Ellison, it must be noted, was married during this time, although that’s the least disturbing element of it all. Yet, in spite of the fact that this was a clear accusation of physical abuse, abuse of power and intimidation, none of the major news outlets really picked this one up.

Was it because of the fact that nobody believed Alexander? Well, the publisher of the Wright County Republican, Drew Emmer, made it clear he had spent 45 minutes interviewing her and found that her story matched up.

“After listening to Amy’s story and asking hundreds of questions about the details I am convinced that she is sane. Mind you, I’m not a psychiatrist or psychologist. I have thoroughly enjoyed talking to her by phone and in person. I can see where from time to time she may get a little goofy, especially when she talks about a man she was seriously emotionally involved with twice over a twenty year span. But every detail I have pursued about her story checks out.

“Amy is bright, funny and every bit as engaging as the candidate. Keith’s ‘she’s crazy’ defense doesn’t ring true and his gross characterization of a disabled woman is frightening,” he continued.

“His ‘I don’t even know her’ defense is ludicrous. She openly admits having some mental health issues (depression, anxiety, post-traumatic stress) and one must wonder how much this affair with Ellison did to inflame her problems. Amy’s admissions don’t give Ellison a free pass to engage in verbally and physically abusive extramarital relationships with her.”

He added that none of the local newspapers wanted to interview Alexander, presumably because it could open up some very uncomfortable questions. However, it’s not like they weren’t aware of it. Look at some of the message board screenshots at the time.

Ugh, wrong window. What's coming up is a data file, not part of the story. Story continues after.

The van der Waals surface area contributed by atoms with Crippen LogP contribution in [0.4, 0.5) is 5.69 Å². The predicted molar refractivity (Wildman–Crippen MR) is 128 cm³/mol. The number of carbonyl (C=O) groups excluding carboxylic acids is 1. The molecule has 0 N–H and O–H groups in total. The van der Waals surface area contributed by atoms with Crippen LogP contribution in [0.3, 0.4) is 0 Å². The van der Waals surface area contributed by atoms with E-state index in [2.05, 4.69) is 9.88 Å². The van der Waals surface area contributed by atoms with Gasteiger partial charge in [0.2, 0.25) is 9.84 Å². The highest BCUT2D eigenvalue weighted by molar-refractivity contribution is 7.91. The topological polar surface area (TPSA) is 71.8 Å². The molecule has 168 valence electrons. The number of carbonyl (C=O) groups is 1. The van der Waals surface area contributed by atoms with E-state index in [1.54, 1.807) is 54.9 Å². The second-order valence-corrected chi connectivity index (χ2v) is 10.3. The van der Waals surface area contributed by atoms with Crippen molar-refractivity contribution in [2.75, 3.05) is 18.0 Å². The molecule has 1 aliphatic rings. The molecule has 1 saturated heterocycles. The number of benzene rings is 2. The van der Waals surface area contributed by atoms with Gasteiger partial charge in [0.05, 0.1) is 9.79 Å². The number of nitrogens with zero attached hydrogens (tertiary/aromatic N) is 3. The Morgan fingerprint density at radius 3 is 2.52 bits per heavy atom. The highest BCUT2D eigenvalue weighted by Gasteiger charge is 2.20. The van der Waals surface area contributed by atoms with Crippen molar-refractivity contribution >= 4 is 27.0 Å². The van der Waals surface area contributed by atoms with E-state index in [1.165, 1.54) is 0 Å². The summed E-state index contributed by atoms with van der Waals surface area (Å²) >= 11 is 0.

As for the original publication in which it appeared, it’s since gone defunct, leaving few copies remaining online — a strange circumstance, given the seriousness of the allegations.

A man who is a sitting member of Congress, who almost became the leader of the Democrat Party in the United States, and a woman’s accusations of abuse are almost impossible to find?

I suppose we could say that the mid-2000s were a pre-#MeToo era, a time when the idea of “believing the victim” wasn’t quite so much in plac. But in truth, the idea of believing the accuser has never never been in place for Democrats. It remains to be seen what the ramifications of this allegation will end up being. However, it would have been nice to see the media do its job in the first place.

For his part, Ellison has issued the usual pro forma denial  of the Monohan allegations — “This video does not exist because I never behaved in this way, and any characterization otherwise is false” — and his attorney general campaign continues unabated. Whether or not this will have any influence on Ellison’s re-election and continued ascent up the Democrat Party depth chart is anyone’s guess, but I would assume that even Rep. Ellison will have to finally answer in considerably more depth for something he should have answered for 12 years ago.

Could this be a fake smear campaign? Of course it could. However, if this is true, one can likely expect the sluice-gates of allegations to open up — and unlike 2006, he won’t be able to bury this stuff deep in the musky corners of the internet.

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C. Douglas Golden is a writer who splits his time between the United States and Southeast Asia. Specializing in political commentary and world affairs, he's written for Conservative Tribune and The Western Journal since 2014.
C. Douglas Golden is a writer who splits his time between the United States and Southeast Asia. Specializing in political commentary and world affairs, he's written for Conservative Tribune and The Western Journal since 2014. Aside from politics, he enjoys spending time with his wife, literature (especially British comic novels and modern Japanese lit), indie rock, coffee, Formula One and football (of both American and world varieties).
Morristown, New Jersey
Catholic University of America
Languages Spoken
English, Spanish
Topics of Expertise
American Politics, World Politics, Culture